Is Your Medical Malpractice Lawsuit Viable?
Were you injured while under someone else's care, and now you're wondering if you have a viable medical malpractice lawsuit on your hands? If so, you'll definitely want to look for the following four elements before you decide to move forward
The Healthcare Provider Had A Duty Of Care
It's important that the healthcare provider that injured you had a duty to provide you with medical care. This means that there must be some sort of professional relationship between you and the provider in a healthcare setting. For example, if you were being treated by a doctor during a visit to a doctor's office or hospital.
The Duty Of Care Was Breached
A healthcare provider must provide you with care as any other healthcare provider would in the same position. Not providing that care would mean that the duty of care was breached in some way. There are many ways that this can happen in a healthcare setting, but two obvious ones are delayed diagnosis or misdiagnosis. This is when a healthcare provider fails to diagnose a condition that they should have caught. Other examples include surgical errors, prescribing the wrong medication, failure to follow up with a patient, and failure to monitor a patient.
The Breached Duty Of Care Caused Harm
There must be a direct link between the way that the duty of care was breached and the harm being caused to the patient. Vague links between action and harm are not going to cut it, since it is on you to prove how the harm was caused. This can be hard to prove in various medical situations where it is not clear if there is a direct link. For example, did a doctor not following up with a patient directly cause harm, or would the harm have happened regardless of the follow-up?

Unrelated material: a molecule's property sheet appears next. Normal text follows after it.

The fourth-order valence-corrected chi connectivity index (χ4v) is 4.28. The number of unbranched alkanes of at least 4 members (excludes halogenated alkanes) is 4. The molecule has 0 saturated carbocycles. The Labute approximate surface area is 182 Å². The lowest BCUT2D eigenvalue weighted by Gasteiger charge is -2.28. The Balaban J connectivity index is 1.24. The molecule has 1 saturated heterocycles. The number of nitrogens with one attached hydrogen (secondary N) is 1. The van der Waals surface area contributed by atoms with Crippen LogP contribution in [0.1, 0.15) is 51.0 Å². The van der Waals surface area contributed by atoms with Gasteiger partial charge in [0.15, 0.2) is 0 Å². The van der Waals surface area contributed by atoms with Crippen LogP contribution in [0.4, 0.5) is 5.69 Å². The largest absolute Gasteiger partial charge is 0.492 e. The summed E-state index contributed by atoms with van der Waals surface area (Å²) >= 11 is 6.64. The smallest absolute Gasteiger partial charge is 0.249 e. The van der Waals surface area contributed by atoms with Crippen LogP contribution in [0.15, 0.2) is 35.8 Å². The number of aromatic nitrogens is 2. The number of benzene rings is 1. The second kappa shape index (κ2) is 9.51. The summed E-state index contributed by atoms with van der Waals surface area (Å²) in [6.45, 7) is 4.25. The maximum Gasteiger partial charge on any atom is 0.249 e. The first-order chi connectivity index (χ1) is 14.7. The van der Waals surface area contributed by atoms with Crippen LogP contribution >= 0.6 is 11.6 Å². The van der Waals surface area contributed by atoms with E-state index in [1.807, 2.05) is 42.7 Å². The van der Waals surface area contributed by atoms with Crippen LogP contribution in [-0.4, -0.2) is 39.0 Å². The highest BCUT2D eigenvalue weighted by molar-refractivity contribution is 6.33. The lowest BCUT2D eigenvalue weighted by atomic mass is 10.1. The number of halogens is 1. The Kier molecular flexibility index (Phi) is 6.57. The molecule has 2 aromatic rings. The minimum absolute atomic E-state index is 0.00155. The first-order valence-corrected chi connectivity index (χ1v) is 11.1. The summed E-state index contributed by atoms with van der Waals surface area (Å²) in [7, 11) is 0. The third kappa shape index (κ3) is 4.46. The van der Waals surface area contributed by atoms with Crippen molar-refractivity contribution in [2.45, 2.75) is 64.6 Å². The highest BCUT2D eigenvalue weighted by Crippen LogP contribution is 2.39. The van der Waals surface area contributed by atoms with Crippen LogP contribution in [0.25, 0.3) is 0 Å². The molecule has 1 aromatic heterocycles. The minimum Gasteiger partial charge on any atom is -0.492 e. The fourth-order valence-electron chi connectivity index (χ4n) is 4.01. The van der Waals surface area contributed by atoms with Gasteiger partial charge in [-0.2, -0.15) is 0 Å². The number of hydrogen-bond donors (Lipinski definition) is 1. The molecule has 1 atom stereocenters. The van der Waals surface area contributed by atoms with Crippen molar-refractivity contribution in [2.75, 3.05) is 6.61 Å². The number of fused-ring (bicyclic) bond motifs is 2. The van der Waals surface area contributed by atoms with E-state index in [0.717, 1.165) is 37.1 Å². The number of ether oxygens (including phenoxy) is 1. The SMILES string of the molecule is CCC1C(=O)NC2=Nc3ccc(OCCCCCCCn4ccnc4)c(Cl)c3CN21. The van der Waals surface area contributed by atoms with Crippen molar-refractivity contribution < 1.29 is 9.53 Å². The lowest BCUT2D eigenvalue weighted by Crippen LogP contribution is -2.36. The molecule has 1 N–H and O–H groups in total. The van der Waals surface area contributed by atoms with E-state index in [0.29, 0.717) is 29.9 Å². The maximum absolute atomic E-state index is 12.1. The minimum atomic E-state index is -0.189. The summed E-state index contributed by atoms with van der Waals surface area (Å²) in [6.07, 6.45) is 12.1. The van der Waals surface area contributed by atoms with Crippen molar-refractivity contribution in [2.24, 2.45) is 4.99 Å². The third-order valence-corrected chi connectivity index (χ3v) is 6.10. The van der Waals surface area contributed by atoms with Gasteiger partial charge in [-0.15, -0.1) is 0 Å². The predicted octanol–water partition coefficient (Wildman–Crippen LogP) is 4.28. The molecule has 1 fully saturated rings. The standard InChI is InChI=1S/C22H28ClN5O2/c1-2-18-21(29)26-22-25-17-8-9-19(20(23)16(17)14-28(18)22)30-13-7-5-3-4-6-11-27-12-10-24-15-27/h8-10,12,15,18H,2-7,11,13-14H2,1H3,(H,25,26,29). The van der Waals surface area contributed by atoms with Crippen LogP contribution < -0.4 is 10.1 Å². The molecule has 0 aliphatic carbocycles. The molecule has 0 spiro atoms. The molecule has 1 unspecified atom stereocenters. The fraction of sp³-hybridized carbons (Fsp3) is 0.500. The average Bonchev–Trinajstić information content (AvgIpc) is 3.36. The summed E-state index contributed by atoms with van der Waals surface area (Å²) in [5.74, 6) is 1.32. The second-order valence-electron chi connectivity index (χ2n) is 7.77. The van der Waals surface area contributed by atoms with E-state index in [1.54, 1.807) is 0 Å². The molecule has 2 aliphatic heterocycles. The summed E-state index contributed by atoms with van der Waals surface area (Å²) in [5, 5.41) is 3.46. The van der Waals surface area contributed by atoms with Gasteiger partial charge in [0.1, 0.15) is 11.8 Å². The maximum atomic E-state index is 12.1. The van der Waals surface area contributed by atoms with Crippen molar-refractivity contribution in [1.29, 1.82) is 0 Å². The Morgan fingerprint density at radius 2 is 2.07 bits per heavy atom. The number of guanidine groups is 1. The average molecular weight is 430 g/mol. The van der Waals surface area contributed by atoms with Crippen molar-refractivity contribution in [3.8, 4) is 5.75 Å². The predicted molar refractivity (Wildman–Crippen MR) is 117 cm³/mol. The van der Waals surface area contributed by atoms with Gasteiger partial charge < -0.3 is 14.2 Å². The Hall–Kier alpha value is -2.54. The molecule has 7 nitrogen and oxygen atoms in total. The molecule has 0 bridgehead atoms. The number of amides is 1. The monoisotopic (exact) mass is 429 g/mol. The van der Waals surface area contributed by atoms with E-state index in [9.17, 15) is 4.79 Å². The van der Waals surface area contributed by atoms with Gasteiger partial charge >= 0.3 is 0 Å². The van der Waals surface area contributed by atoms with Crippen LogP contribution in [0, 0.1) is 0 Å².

The Patient Suffered Damages
It's crucial that some sort of damage happened to justify a medical malpractice lawsuit. Having a doctor make a mistake is simply not enough, since you are suing for damages that were caused to you due to the mistake. A surgical error can result in needing a second surgery and quite clearly be medical malpractice, but a missed follow-up visit may only result in the patient being inconvenienced.
You'll also want to confirm that the harm led to some sort of monetary damage that you are looking to recover. If the amount is small, such as one or two additional co-pays to visit another doctor, this may not be enough to justify a medical malpractice lawsuit.
For more info, contact a local medical malpractice attorney.